Yeah, that's a little tricky. The hours for Rush Plus will be 6:30 to 9 a.m. and 3:30 to 6 p.m. So it's not all of the peak period.
Why won't Metro allow holders of senior Smartrip cards to top up online? Regular Smartrip holders can. Thanks.
It's probably a security measure. But if you've registered the card as a senior and gotten through that hurdle, I don't really see why you shouldn't be allowed to add value online. That's an interesting question. I'll ask.
So, Sarles was on channel 5 this AM blatantly not telling the truth about these service changes, making it sound like EVERYONE would be getting more service. Which is obviously not true. I know they want to put a good spin on this, but they should at least acknowledge those of us who are traveling between south to west are going to have our service cut. They keep talking about how important it will be to pay attention to the destination signs on the trains. A great many trains that I encounter do not have the correct destination displayed. Some say "No Passengers", others have the opposite end of the line displayed, and still others are just blank. To say the least I have no confidence that the right destination will be displayed on the trains.
Sarles was out at Franconia-Springfield this morning to publicize the June 18 start of Rush Plus. (I thought that was a good idea, by the way. This is going to affect a lot of people and anything Metro can do to get riders talking about it is good.)
Metro's mantra on this is "Watch the destination signs." But as you note, they have to be right. And so do the electronic displays on the platforms. Metro also needs to have plenty of staffers out on the critical platforms, at least for the first couple of weeks after this starts.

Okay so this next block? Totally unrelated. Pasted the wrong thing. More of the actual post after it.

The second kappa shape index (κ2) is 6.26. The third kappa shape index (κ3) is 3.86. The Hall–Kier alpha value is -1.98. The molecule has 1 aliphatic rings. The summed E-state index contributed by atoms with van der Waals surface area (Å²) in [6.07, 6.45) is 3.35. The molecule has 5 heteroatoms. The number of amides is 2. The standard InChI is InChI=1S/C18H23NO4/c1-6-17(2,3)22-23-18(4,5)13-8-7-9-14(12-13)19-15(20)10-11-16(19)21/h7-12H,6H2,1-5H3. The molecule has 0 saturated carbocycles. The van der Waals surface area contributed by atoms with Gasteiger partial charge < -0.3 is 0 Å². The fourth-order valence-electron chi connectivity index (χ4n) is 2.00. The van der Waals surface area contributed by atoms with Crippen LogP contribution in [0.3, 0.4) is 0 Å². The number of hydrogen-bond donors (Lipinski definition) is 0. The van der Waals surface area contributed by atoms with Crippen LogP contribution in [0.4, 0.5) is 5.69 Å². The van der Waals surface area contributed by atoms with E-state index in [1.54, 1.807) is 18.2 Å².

So there's a lot that can go wrong.
Here's one thing I'll be very interested in testing: Metro officials say that many Blue Line riders who are losing trains may be just as well off taking the next Yellow Line train, even though it involves a transfer.
What I mean is that, according to Metro, a rider heading for Foggy Bottom who misses a Blue Line train could take the next Yellow Line train, transfer at L'Enfant Plaza, and get to Foggy Bottom without losing time.
The only Blue Line destination that would involve losing time is Rosslyn, Metro says. Like I say, it will be something to test.
But the really critical thing will be to have to destination signs and the line colors correct on the trains.
One of my biggest complaints with the roads in the area is the fact that there are so very few roads that connect to another major road. It seems that someone thought that they could prevent people from cutting through a neighborhood was to have only one outlet. The result is that if there is a problem on the main road, there are no alternates that people could use. I think we need to ban this practice and where possible add roads that provide additional entrance and exits to the subdivisions.
Planners discovered this problem of cul de sac communities sometime late in the last century. Too late to avoid widespread traffic congestion of the kind you describe.